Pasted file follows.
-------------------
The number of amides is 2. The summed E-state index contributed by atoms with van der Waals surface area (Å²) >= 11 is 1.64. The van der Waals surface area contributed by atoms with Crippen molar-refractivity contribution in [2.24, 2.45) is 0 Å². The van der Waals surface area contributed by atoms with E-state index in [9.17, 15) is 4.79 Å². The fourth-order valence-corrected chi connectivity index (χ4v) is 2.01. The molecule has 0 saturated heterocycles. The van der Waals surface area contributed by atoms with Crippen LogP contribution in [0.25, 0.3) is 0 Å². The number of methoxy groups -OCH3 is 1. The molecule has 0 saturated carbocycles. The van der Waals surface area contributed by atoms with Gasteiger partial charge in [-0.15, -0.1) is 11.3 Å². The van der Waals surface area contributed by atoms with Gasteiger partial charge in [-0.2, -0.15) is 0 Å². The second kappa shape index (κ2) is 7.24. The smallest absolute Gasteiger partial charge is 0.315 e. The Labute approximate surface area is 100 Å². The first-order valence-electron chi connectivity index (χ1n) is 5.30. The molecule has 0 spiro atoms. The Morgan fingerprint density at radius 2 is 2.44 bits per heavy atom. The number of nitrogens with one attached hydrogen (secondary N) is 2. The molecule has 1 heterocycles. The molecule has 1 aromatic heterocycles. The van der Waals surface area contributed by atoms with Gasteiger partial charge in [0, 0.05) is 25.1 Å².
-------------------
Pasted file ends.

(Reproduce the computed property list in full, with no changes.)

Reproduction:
The number of amides is 2. The summed E-state index contributed by atoms with van der Waals surface area (Å²) >= 11 is 1.64. The van der Waals surface area contributed by atoms with Crippen molar-refractivity contribution in [2.24, 2.45) is 0 Å². The van der Waals surface area contributed by atoms with E-state index in [9.17, 15) is 4.79 Å². The fourth-order valence-corrected chi connectivity index (χ4v) is 2.01. The molecule has 0 saturated heterocycles. The van der Waals surface area contributed by atoms with Crippen LogP contribution in [0.25, 0.3) is 0 Å². The number of methoxy groups -OCH3 is 1. The molecule has 0 saturated carbocycles. The van der Waals surface area contributed by atoms with Gasteiger partial charge in [-0.15, -0.1) is 11.3 Å². The van der Waals surface area contributed by atoms with Gasteiger partial charge in [-0.2, -0.15) is 0 Å². The second kappa shape index (κ2) is 7.24. The smallest absolute Gasteiger partial charge is 0.315 e. The Labute approximate surface area is 100 Å². The first-order valence-electron chi connectivity index (χ1n) is 5.30. The molecule has 0 spiro atoms. The Morgan fingerprint density at radius 2 is 2.44 bits per heavy atom. The number of nitrogens with one attached hydrogen (secondary N) is 2. The molecule has 1 heterocycles. The molecule has 1 aromatic heterocycles. The van der Waals surface area contributed by atoms with Gasteiger partial charge in [0, 0.05) is 25.1 Å².